Collections in Java 5.0: Generics

Contact Us or call 1-877-932-8228
Collections in Java 5.0: Generics

Collections in Java 5.0: Generics

Java 5.0 added the concept of Generics, which allow data types to be parameterized for a class

In earlier versions of Java, the collection methods to store objects all received a parameter whose type was Object. Therefore, the methods to retrieve elements were typed to return Object. To use a retrieved element, you had to typecast the returned object back to whatever it actually was (and somehow you had to know what it actually was).

The collections in Java 5.0 use a special, new syntax where the type of object is stated in angle brackets after the collection class name.

Instead of ArrayList, there is now ArrayList<E>, where the E can be replaced by any type. Within the class, method parameters and return values can be parameterized with the same type.

public class ArrayList<E> {
	. . .
	public void add(int index, E element) { ... }
	. . .
	public E get(int index) {  }
	. . .
}

For example, an ArrayList of String objects would be ArrayList<String>.

Code Sample:

Java-Collections/Demos/GenericCollectionsTest.java
import java.util.*;

public class GenericCollectionsTest {
  
  public static void main(String[] args) {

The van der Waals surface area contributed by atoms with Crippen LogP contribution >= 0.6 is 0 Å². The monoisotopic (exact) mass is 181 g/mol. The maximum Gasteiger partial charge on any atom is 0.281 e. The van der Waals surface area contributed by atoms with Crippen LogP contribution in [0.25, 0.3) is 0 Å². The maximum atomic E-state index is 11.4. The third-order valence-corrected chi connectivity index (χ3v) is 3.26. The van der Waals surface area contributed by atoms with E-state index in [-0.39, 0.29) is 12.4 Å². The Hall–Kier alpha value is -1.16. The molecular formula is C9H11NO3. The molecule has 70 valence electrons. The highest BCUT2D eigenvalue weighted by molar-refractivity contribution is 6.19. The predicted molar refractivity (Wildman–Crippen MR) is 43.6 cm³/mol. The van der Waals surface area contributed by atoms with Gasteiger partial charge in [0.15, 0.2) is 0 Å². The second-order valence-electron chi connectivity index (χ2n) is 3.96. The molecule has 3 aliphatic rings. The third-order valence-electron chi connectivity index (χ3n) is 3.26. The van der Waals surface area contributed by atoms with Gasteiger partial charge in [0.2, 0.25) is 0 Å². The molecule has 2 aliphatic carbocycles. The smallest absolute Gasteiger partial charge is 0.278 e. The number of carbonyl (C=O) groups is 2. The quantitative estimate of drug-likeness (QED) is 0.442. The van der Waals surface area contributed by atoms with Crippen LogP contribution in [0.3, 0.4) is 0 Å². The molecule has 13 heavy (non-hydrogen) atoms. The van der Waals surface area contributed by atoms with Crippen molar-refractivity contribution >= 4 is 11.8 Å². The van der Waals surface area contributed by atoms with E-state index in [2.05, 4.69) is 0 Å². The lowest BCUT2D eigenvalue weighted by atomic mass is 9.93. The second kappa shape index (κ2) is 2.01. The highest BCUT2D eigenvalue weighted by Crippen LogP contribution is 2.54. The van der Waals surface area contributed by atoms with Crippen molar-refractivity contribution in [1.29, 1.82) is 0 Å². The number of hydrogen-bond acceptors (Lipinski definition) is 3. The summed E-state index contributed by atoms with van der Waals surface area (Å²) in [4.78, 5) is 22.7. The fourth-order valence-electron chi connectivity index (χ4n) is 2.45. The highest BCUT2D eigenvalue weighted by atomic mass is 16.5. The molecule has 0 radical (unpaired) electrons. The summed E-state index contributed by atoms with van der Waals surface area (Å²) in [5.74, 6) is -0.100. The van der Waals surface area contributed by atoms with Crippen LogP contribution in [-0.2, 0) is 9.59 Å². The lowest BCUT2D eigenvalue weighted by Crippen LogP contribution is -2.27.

List<String> ls = new ArrayList<String>();
    
    ls.add("Hello");
    ls.add("how");
    ls.add("are");
    ls.add("you");
    ls.add("today");
    
    // using iterator
    StringBuffer result = new StringBuffer();   
    Iterator<String> is = ls.iterator();
    while (is.hasNext()) 
      result.append(is.next().toUpperCase()).append(' ');
    result.append('?');
    System.out.println(result);
    
    // using for-each loop
    result = new StringBuffer();
    for (String s : ls) result.append(s.toLowerCase()).append(' ');
    result.append('?');
    System.out.println(result);

    // old way
    List l = new ArrayList();
    
    l.add("Hello");
    l.add("how");
    l.add("are");
    l.add("you");
    l.add("today");
    
    // using iterator
    result = new StringBuffer();
    Iterator i = l.iterator();
    while (i.hasNext()) 
      result.append(((String)i.next()).toUpperCase()).append(' ');
    result.append('?');
    System.out.println(result);
    
    // using for-each loop
    result = new StringBuffer();
    for (Object o : l) 
      result.append(((String)o).toLowerCase()).append(' ');
    result.append('?');
    System.out.println(result);

  }
}

As you can see, the objects retrieved from the ArrayList are already typed as being String objects. Note the following:

  • We need to have them as String objects in order to call toUpperCase, whereas our previous examples only printed the objects, so being typed as Object was okay.
  • Without generics, we must typecast each retrieved element in order to call toUpperCase.
  • To use an iterator, we would declare the variable to use the same type of element as the collection we draw from, as in Iterator<String>.
Next